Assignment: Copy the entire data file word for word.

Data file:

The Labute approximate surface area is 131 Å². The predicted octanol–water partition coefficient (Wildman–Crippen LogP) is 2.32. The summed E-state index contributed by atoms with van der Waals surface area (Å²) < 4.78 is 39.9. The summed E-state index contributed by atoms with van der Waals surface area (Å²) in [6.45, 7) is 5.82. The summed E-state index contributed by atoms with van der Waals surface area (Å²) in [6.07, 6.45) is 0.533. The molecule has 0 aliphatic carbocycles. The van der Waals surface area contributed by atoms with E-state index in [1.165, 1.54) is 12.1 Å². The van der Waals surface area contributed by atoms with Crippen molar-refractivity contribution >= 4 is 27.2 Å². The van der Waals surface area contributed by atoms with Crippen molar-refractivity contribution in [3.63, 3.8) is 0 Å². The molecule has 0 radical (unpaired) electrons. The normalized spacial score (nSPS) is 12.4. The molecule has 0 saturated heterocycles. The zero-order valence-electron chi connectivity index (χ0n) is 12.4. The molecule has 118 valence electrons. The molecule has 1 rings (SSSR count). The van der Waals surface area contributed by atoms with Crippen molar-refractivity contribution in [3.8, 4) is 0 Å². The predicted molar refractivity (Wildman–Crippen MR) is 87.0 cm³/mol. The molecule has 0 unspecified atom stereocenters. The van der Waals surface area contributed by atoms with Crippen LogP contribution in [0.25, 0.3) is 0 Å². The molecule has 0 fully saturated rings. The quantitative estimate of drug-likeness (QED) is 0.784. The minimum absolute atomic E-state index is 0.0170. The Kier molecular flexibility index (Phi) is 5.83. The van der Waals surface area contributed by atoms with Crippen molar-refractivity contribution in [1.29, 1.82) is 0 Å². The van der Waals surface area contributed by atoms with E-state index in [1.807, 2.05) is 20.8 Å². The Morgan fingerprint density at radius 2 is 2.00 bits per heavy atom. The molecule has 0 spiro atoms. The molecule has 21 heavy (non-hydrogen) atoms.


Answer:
The Labute approximate surface area is 131 Å². The predicted octanol–water partition coefficient (Wildman–Crippen LogP) is 2.32. The summed E-state index contributed by atoms with van der Waals surface area (Å²) < 4.78 is 39.9. The summed E-state index contributed by atoms with van der Waals surface area (Å²) in [6.45, 7) is 5.82. The summed E-state index contributed by atoms with van der Waals surface area (Å²) in [6.07, 6.45) is 0.533. The molecule has 0 aliphatic carbocycles. The van der Waals surface area contributed by atoms with E-state index in [1.165, 1.54) is 12.1 Å². The van der Waals surface area contributed by atoms with Crippen molar-refractivity contribution >= 4 is 27.2 Å². The van der Waals surface area contributed by atoms with Crippen molar-refractivity contribution in [3.63, 3.8) is 0 Å². The molecule has 0 radical (unpaired) electrons. The normalized spacial score (nSPS) is 12.4. The molecule has 0 saturated heterocycles. The zero-order valence-electron chi connectivity index (χ0n) is 12.4. The molecule has 118 valence electrons. The molecule has 1 rings (SSSR count). The van der Waals surface area contributed by atoms with Crippen molar-refractivity contribution in [3.8, 4) is 0 Å². The predicted molar refractivity (Wildman–Crippen MR) is 87.0 cm³/mol. The molecule has 0 unspecified atom stereocenters. The van der Waals surface area contributed by atoms with Crippen LogP contribution in [0.25, 0.3) is 0 Å². The molecule has 0 fully saturated rings. The quantitative estimate of drug-likeness (QED) is 0.784. The minimum absolute atomic E-state index is 0.0170. The Kier molecular flexibility index (Phi) is 5.83. The van der Waals surface area contributed by atoms with Crippen molar-refractivity contribution in [1.29, 1.82) is 0 Å². The van der Waals surface area contributed by atoms with E-state index in [1.807, 2.05) is 20.8 Å². The Morgan fingerprint density at radius 2 is 2.00 bits per heavy atom. The molecule has 0 spiro atoms. The molecule has 21 heavy (non-hydrogen) atoms.